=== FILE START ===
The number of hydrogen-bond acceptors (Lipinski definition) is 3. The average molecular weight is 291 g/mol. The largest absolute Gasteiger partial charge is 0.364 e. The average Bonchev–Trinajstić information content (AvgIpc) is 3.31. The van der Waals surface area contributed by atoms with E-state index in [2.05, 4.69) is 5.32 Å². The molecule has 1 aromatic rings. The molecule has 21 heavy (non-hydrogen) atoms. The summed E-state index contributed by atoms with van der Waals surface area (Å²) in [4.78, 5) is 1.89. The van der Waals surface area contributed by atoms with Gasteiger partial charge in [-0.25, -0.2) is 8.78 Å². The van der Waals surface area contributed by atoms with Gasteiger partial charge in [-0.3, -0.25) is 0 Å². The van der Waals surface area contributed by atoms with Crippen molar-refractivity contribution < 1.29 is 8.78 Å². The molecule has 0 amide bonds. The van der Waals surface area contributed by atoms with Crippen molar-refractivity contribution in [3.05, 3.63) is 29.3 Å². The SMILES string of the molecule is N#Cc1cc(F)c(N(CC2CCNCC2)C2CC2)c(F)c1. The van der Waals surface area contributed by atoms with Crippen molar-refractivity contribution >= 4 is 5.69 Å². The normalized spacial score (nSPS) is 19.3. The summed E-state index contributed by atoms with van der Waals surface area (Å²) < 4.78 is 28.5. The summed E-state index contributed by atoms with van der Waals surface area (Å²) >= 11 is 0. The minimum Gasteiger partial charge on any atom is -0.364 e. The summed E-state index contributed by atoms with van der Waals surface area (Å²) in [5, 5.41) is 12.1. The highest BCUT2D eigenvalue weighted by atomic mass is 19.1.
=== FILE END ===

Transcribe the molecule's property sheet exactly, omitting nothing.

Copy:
The number of hydrogen-bond acceptors (Lipinski definition) is 3. The average molecular weight is 291 g/mol. The largest absolute Gasteiger partial charge is 0.364 e. The average Bonchev–Trinajstić information content (AvgIpc) is 3.31. The van der Waals surface area contributed by atoms with E-state index in [2.05, 4.69) is 5.32 Å². The molecule has 1 aromatic rings. The molecule has 21 heavy (non-hydrogen) atoms. The summed E-state index contributed by atoms with van der Waals surface area (Å²) in [4.78, 5) is 1.89. The van der Waals surface area contributed by atoms with Gasteiger partial charge in [-0.25, -0.2) is 8.78 Å². The van der Waals surface area contributed by atoms with Gasteiger partial charge in [-0.3, -0.25) is 0 Å². The van der Waals surface area contributed by atoms with Crippen molar-refractivity contribution < 1.29 is 8.78 Å². The molecule has 0 amide bonds. The van der Waals surface area contributed by atoms with Crippen molar-refractivity contribution in [3.05, 3.63) is 29.3 Å². The SMILES string of the molecule is N#Cc1cc(F)c(N(CC2CCNCC2)C2CC2)c(F)c1. The van der Waals surface area contributed by atoms with Crippen molar-refractivity contribution >= 4 is 5.69 Å². The normalized spacial score (nSPS) is 19.3. The summed E-state index contributed by atoms with van der Waals surface area (Å²) < 4.78 is 28.5. The summed E-state index contributed by atoms with van der Waals surface area (Å²) >= 11 is 0. The minimum Gasteiger partial charge on any atom is -0.364 e. The summed E-state index contributed by atoms with van der Waals surface area (Å²) in [5, 5.41) is 12.1. The highest BCUT2D eigenvalue weighted by atomic mass is 19.1.